Belfast Telegraph

SF calls for release of legacy inquest funds

Sinn Fein president Mary Lou McDonald, deputy Michelle O’Neill and party colleagues outside the High Court in Belfast yesterday
Sinn Fein president Mary Lou McDonald, deputy Michelle O’Neill and party colleagues outside the High Court in Belfast yesterday
Mark Bain

By Mark Bain

Sinn Fein leader Mary Lou McDonald has called for funding for legacy inquests in Northern Ireland to be released without further delay, and says the final decision now rests with the Government.

Speaking after what she described as "very successful" meetings with PSNI Chief Constable George Hamilton and Lord Chief Justice Sir Declan Morgan in Belfast yesterday, Ms McDonald said families have "waited for decades without answers and there is now no further excuse for delay".

"This was my first meeting with the Chief Constable since becoming party president and it was a constructive engagement," she commented.

"The delay in implementing the legacy mechanisms agreed at Stormont featured prominently in discussions with both the Chief Constable and the Lord Chief Justice.

"And while the delay is the responsibility of the DUP and the British Government, clearly there is growing frustration at the failure to progress this issue.

"Some families have been waiting almost 50 years for the basic right of a proper inquest to be held, and the Lord Chief Justice has put forward a plan to clear the backlog."

Ms McDonald continued: "This outrageous foot-dragging is entirely unacceptable. The monies to fund the inquests must be released immediately and that is the message we will continue taking directly to the British Government.

"We initially believed it would be a call made by departments here. It transpires that is not the case.

"We will remain very forceful and it is our insistence that the monies are now released.

"I will be meeting with British Prime Minister Theresa May on June 20 and we will put this to her again.

"I hope given the fact that the business case has been gathered, and that we're now told it's a matter of due diligence, that calls will be made very speedily and that resources required will be released without any further delay.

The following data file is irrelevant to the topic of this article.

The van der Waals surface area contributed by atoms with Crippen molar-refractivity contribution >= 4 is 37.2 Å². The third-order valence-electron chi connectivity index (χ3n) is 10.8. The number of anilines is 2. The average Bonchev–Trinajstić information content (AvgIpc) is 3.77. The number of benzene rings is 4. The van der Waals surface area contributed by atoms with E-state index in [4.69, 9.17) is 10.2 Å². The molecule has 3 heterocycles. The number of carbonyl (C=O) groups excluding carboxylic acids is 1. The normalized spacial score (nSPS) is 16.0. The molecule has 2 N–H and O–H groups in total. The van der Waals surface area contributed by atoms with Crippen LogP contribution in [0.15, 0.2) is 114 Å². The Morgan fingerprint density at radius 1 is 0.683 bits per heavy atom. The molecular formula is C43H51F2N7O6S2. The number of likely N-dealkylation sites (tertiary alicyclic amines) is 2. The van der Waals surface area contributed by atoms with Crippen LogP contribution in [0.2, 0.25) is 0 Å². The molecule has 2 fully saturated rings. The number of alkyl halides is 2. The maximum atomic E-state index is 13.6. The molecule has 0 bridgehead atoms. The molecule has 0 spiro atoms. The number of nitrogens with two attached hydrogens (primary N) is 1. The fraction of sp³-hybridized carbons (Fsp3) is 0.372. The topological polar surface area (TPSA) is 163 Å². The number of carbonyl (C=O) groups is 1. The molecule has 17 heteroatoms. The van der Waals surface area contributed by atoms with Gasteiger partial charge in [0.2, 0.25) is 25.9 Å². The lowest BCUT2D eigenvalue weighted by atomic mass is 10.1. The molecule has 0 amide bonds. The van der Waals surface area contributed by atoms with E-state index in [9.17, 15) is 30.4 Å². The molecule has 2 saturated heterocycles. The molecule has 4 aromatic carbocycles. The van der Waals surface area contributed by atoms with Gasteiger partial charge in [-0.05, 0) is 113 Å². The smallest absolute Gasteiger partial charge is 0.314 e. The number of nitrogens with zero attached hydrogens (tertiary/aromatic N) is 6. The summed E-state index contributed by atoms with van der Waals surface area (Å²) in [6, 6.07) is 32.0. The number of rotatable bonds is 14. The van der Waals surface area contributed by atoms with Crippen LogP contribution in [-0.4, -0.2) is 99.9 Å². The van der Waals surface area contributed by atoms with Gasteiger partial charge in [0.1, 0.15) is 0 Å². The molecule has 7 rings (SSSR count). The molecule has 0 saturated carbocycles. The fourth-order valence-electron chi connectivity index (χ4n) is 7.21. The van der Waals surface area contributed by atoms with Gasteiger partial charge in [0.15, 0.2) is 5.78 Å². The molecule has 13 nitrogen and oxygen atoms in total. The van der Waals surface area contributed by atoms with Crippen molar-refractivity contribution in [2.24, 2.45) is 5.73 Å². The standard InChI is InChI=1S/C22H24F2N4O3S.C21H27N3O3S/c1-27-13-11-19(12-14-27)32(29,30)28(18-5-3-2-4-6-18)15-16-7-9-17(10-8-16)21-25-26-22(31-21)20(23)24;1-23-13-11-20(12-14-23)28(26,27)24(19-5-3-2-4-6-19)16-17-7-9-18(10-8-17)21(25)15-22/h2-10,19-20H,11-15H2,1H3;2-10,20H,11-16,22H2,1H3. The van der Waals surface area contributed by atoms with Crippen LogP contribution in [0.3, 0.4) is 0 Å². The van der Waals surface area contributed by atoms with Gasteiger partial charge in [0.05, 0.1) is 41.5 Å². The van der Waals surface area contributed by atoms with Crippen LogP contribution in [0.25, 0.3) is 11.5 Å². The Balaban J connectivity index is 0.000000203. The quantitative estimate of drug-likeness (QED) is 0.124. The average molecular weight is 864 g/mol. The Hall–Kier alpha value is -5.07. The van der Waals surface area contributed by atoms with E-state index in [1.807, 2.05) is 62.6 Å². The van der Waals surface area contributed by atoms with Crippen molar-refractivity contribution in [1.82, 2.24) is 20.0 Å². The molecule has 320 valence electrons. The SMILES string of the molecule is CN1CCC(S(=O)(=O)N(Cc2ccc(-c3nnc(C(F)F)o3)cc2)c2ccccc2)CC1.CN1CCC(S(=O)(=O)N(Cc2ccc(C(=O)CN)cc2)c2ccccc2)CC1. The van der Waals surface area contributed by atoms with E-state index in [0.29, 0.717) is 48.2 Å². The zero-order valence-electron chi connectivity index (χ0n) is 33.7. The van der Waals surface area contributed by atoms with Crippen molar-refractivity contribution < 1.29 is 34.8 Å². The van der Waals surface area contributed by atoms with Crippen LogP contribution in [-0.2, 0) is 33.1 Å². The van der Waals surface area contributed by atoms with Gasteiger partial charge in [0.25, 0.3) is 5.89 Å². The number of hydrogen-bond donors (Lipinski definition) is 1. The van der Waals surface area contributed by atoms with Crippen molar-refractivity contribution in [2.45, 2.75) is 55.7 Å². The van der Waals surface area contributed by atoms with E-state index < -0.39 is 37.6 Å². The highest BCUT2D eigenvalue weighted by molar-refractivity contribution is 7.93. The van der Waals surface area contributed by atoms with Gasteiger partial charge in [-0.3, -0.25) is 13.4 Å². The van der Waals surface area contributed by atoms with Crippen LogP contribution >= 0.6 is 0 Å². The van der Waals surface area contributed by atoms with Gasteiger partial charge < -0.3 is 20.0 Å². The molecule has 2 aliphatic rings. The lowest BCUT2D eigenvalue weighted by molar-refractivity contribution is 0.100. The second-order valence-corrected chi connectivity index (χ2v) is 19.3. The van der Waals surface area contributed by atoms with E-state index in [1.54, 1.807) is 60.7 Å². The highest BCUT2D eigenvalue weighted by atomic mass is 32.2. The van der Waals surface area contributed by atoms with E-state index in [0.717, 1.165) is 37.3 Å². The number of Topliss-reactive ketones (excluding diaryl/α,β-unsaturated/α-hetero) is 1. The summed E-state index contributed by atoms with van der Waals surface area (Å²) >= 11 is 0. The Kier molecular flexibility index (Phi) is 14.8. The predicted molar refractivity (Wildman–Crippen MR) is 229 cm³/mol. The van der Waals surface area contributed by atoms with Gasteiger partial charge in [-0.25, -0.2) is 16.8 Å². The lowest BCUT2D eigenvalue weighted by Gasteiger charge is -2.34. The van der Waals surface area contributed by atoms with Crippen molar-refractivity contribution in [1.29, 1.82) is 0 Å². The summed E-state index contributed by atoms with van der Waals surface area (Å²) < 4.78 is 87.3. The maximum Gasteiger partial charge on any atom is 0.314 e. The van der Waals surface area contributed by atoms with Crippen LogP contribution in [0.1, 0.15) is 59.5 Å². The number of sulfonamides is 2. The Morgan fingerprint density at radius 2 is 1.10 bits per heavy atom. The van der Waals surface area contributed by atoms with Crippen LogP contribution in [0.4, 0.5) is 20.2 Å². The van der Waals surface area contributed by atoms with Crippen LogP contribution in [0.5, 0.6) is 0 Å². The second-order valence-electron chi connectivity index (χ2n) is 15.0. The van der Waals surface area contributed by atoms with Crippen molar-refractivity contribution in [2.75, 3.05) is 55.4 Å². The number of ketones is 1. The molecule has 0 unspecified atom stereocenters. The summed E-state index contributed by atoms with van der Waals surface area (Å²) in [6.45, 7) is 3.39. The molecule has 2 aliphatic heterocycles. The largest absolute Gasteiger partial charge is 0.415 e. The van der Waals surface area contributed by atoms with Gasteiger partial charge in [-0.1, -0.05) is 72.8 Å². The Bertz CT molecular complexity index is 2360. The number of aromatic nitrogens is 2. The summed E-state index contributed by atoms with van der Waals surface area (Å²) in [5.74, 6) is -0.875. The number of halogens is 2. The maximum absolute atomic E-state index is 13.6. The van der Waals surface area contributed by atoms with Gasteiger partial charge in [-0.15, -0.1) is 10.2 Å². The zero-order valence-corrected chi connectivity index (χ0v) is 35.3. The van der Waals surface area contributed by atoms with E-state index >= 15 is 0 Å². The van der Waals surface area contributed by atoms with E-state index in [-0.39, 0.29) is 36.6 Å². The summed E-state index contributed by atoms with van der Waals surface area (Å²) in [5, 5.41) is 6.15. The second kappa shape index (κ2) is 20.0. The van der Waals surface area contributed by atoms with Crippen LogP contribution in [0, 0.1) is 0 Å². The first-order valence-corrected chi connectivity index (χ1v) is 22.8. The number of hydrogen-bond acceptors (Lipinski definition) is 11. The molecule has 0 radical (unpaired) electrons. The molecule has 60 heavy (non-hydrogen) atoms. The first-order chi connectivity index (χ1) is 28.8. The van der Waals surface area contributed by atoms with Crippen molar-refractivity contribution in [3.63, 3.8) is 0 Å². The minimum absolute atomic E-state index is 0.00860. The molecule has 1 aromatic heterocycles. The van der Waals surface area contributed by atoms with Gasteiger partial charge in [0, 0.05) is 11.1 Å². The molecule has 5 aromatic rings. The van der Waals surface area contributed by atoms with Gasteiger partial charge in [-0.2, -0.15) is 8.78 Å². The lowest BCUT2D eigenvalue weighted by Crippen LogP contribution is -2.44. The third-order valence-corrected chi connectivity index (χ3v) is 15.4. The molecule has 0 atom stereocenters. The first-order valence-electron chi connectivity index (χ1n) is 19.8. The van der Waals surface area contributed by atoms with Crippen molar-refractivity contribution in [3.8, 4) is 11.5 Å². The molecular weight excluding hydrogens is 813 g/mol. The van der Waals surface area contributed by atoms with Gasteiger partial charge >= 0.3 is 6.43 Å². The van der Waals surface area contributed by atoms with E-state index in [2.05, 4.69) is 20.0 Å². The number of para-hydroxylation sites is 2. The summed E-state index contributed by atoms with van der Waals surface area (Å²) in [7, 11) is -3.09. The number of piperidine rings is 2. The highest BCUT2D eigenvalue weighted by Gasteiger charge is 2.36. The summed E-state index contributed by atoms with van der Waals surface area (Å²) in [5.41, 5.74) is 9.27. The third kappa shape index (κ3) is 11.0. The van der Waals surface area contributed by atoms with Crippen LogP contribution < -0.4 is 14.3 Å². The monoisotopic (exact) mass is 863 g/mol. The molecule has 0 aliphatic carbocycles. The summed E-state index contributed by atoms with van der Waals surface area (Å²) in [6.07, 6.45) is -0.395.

"In the immediacy of the here and now there is no excuse, no reason, no decent rationale for delaying the legacy inquests or withholding the funding from them. The call is now with London."

Following the meeting, Lord Chief Justice Sir Declan Morgan said the lack of resources available to him to hold inquests into the deaths of more than 50 people killed during the Troubles must be addressed.

"I recognise the disappointment felt by the families that since we met in February 2016 we have only been able to make very limited progress in dealing with the outstanding legacy inquests," he said.

"The important matter now is to address the issue of resources and ensure we move as quickly as possible to provide a resolution on the remaining cases."

Sir Declan's office added that he is happy to meet with any political party over this issue.

Ms McDonald was leading a delegation including deputy leader Michelle O'Neill and policing spokesman Gerry Kelly.

"We also pressed on the Chief Constable the importance of ensuring there is no repeat of the intimidation in Belfast last year when people were driven from their homes in mixed developments," she said. "This kind of paramilitary intimidation, which often begins with the erection of flags that are intended to intimidate, is intolerable and there must be a sustained policing effort to tackle it.

"We can't have an other summer of intimidation.

"Families must feel safe to go about their business free of intimidation from the towering infernos of bonfires.

"The impact of budget cuts, Brexit and the need for more co-operation with An Garda Siochana were also discussed and we expressed concerns at the PSNI's sustained under-resourcing of the neighbourhood policing teams.

"It is important there is a sustained policing effort to tackle the scourge of paramilitary intimidation and violence.

"Cuts to the budgets affecting policing with the community is a serious mistake."

Belfast Telegraph


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